Pound Strengthens Versus Euro as Retail Sales Surge; Gilts Rise

The pound strengthened against the euro this week as a government report showed U.K. retail sales grew at a record pace for a December, adding to optimism the recovery is gaining momentum.

Sterling posted its fourth weekly gain in five weeks versus the common currency as separate data showed inflation slowed, allowing Bank of England Governor Mark Carney to keep interest rates at a record low to help the economy build momentum. The pound has appreciated at least 2 percent versus all its major counterparts in the past six months. U.K. government bonds advanced for a third week.

“Sterling has been supported by the stronger-than-expected retail sales data,” said Manuel Oliveri, a foreign-exchange strategist at Credit Agricole Corporate & Investment Bank in London. “We think the pound has scope to trend higher versus the euro but it’s not a fast mover. The market is already long of sterling,” he said, referring to a bet it will strengthen.

The pound rose 0.5 percent this week to 82.48 pence per euro at 5 p.m. in London yesterday after appreciating to 82.31 pence on Jan. 9, the strongest level since January 2013. The U.K. currency weakened 0.3 percent to $1.6433.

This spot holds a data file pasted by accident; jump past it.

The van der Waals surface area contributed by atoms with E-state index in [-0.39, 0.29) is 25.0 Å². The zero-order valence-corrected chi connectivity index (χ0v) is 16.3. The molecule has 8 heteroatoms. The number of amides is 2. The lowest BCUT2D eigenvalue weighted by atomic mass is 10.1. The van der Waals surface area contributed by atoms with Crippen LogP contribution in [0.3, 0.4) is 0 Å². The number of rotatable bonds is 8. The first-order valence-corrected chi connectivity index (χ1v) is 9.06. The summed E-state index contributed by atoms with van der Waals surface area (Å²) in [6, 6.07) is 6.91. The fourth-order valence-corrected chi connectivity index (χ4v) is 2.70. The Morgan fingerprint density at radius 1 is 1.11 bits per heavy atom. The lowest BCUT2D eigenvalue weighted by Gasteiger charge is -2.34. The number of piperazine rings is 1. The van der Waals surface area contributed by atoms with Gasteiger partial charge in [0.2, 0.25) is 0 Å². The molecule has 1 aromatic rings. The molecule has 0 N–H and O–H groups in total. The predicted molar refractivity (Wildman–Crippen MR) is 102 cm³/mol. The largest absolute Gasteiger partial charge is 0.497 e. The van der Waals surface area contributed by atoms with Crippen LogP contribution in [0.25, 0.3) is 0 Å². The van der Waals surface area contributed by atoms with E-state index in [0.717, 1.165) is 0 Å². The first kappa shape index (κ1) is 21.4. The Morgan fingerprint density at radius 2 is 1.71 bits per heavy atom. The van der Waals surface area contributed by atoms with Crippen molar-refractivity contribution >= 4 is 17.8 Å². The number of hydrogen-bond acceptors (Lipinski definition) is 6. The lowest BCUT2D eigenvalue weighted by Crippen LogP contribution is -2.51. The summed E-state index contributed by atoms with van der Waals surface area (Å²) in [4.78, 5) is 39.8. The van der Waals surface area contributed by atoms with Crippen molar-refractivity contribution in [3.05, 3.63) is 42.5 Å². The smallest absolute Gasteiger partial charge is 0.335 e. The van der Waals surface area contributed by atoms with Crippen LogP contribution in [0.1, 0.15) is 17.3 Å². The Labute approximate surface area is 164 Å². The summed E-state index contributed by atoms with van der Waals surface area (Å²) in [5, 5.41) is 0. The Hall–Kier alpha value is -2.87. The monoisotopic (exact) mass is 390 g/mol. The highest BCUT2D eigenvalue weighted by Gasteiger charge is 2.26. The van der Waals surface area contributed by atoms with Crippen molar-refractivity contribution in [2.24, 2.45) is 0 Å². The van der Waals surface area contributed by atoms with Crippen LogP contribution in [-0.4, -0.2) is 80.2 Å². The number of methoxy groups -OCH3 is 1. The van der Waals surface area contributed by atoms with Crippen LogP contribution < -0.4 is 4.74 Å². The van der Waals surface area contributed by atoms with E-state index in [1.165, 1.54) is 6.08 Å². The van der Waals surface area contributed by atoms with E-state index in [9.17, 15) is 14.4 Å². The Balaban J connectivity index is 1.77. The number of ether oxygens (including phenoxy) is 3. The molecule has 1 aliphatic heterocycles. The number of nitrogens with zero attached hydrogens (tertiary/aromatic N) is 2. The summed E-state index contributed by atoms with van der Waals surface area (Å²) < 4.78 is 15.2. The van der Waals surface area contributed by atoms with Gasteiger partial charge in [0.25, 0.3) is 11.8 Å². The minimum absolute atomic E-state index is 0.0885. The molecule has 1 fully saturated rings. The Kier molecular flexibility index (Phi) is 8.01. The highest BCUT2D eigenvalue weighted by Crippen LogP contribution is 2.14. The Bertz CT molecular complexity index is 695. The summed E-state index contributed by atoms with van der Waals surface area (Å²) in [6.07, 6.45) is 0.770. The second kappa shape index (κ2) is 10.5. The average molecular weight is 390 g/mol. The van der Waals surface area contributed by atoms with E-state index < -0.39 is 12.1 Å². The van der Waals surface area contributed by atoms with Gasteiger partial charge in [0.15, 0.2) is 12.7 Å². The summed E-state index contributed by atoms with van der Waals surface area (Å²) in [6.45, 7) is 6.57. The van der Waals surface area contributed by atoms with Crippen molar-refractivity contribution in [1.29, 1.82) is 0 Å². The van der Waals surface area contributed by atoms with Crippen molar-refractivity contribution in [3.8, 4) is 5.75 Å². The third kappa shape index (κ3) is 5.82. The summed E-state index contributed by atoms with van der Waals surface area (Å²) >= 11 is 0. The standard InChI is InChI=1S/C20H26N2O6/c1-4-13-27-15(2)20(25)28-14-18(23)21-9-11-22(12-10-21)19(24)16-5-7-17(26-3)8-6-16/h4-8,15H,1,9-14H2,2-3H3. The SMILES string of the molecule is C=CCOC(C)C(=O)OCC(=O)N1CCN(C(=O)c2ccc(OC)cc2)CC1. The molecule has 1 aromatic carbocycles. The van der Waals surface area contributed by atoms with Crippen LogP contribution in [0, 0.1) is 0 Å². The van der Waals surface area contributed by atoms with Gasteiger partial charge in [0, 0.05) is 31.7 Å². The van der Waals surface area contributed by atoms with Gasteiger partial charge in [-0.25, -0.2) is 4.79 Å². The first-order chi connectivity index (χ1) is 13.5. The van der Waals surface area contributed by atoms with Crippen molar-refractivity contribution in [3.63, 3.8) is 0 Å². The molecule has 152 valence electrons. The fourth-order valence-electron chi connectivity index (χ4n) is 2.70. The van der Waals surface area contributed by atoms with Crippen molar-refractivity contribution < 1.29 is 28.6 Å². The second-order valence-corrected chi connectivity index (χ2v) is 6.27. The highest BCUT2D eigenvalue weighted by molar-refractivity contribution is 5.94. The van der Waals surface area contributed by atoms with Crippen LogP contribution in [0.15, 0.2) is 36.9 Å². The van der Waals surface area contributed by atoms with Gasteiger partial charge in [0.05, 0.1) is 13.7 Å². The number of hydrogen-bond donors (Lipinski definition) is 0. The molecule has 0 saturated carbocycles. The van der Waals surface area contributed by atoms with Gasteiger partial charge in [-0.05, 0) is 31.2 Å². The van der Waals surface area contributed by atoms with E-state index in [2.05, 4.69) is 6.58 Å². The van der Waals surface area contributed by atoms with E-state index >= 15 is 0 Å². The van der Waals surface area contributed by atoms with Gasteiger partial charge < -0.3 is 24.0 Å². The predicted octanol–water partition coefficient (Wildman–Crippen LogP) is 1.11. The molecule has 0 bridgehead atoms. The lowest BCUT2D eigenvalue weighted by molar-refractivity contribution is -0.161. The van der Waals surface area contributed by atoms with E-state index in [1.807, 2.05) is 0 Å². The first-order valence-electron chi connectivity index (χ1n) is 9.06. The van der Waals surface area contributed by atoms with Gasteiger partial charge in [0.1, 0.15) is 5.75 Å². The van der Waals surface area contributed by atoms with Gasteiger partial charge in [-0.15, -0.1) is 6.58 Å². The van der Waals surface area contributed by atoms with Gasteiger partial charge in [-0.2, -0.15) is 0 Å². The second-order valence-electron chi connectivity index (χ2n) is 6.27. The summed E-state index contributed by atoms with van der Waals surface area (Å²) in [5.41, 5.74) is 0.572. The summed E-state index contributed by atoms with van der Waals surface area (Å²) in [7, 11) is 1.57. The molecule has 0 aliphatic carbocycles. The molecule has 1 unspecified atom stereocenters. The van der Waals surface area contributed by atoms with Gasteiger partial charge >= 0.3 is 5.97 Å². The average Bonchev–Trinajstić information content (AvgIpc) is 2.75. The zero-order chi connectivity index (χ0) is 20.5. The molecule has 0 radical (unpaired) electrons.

The pound has gained 8.2 percent in the past six months, the best performer of the 10 developed-nation currencies tracked by Bloomberg Correlation-Weighted Indexes. The euro rose 2.9 percent, while the dollar dropped 0.7 percent.

Sales Jump

Retail sales including fuel climbed 2.6 percent from November, the Office for National Statistics said yesterday, the best December since records began in 1996. Economists surveyed by Bloomberg predicted a gain of 0.3 percent. Consumer-price inflation slowed to 2 percent in December from 2.1 percent the previous month, the statistics office said Jan. 14.

Carney said in August policy makers wouldn’t consider raising the key interest rate at least until unemployment dropped to 7 percent. The jobless rate fell to 7.3 percent in the three months through November, from 7.4 percent in the quarter through October, according a Bloomberg survey before the data is released on Jan. 22.

The benchmark 10-year gilt yield dropped four basis points, or 0.04 percentage point, this week to 2.83 percent after falling to 2.80 percent yesterday, the lowest level since Dec. 2. The 2.25 percent bond due in September 2023 rose 0.35, or 3.50 pounds per 1,000-pound face amount, to 95.135.

U.K. gilts handed investors a loss of 2 percent in the 12 months through Jan. 16, according to Bloomberg World Bond Indexes. Treasuries declined 2.4 percent and German securities dropped 0.1 percent.

The U.K. is scheduled to auction 3.25 billion pounds of 10-year gilts on Jan. 23. It last sold similar-maturity debt on Dec. 3 at an average yield of 2.977 percent. The government will also sell inflation-linked bonds maturing in 2068 through banks next week.

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